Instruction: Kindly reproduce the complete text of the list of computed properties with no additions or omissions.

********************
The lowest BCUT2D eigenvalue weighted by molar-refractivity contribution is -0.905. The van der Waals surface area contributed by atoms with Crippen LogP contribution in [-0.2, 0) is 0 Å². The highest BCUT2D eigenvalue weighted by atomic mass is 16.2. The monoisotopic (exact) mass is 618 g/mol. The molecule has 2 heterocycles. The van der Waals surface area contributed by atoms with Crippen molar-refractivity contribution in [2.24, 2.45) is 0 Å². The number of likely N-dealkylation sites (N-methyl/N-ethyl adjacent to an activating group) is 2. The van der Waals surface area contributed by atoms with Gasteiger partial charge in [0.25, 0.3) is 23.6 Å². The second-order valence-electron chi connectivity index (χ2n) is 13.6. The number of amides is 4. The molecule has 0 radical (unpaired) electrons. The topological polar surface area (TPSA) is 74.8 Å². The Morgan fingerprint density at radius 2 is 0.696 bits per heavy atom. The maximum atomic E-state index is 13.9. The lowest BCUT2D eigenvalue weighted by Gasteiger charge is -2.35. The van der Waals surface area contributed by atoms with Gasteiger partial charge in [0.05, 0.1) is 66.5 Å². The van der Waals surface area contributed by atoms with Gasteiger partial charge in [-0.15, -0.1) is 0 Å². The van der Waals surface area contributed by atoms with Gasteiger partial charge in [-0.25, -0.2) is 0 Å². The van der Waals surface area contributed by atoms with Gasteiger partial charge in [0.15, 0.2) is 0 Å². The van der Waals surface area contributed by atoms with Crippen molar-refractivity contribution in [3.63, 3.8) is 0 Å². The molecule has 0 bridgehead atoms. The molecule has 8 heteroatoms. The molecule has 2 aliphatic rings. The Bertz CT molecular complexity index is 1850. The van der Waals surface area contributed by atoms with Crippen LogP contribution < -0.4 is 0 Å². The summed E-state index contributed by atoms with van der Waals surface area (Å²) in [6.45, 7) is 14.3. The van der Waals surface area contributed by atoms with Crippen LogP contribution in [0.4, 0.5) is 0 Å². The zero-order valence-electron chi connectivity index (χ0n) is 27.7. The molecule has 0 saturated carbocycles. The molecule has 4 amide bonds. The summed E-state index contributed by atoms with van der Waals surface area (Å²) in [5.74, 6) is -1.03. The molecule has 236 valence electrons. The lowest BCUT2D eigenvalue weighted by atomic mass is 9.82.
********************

The lowest BCUT2D eigenvalue weighted by molar-refractivity contribution is -0.905. The van der Waals surface area contributed by atoms with Crippen LogP contribution in [-0.2, 0) is 0 Å². The highest BCUT2D eigenvalue weighted by atomic mass is 16.2. The monoisotopic (exact) mass is 618 g/mol. The molecule has 2 heterocycles. The van der Waals surface area contributed by atoms with Crippen molar-refractivity contribution in [2.24, 2.45) is 0 Å². The number of likely N-dealkylation sites (N-methyl/N-ethyl adjacent to an activating group) is 2. The van der Waals surface area contributed by atoms with Gasteiger partial charge in [0.25, 0.3) is 23.6 Å². The second-order valence-electron chi connectivity index (χ2n) is 13.6. The number of amides is 4. The molecule has 0 radical (unpaired) electrons. The topological polar surface area (TPSA) is 74.8 Å². The Morgan fingerprint density at radius 2 is 0.696 bits per heavy atom. The maximum atomic E-state index is 13.9. The lowest BCUT2D eigenvalue weighted by Gasteiger charge is -2.35. The van der Waals surface area contributed by atoms with Gasteiger partial charge in [0.05, 0.1) is 66.5 Å². The van der Waals surface area contributed by atoms with Gasteiger partial charge in [-0.15, -0.1) is 0 Å². The van der Waals surface area contributed by atoms with Gasteiger partial charge in [-0.25, -0.2) is 0 Å². The van der Waals surface area contributed by atoms with Gasteiger partial charge in [0.15, 0.2) is 0 Å². The van der Waals surface area contributed by atoms with Crippen molar-refractivity contribution in [3.63, 3.8) is 0 Å². The molecule has 0 bridgehead atoms. The molecule has 8 heteroatoms. The molecule has 2 aliphatic rings. The Bertz CT molecular complexity index is 1850. The van der Waals surface area contributed by atoms with Crippen LogP contribution < -0.4 is 0 Å². The summed E-state index contributed by atoms with van der Waals surface area (Å²) in [6.45, 7) is 14.3. The van der Waals surface area contributed by atoms with Crippen LogP contribution in [0.4, 0.5) is 0 Å². The zero-order valence-electron chi connectivity index (χ0n) is 27.7. The molecule has 0 saturated carbocycles. The molecule has 4 amide bonds. The summed E-state index contributed by atoms with van der Waals surface area (Å²) in [5.74, 6) is -1.03. The molecule has 236 valence electrons. The lowest BCUT2D eigenvalue weighted by atomic mass is 9.82.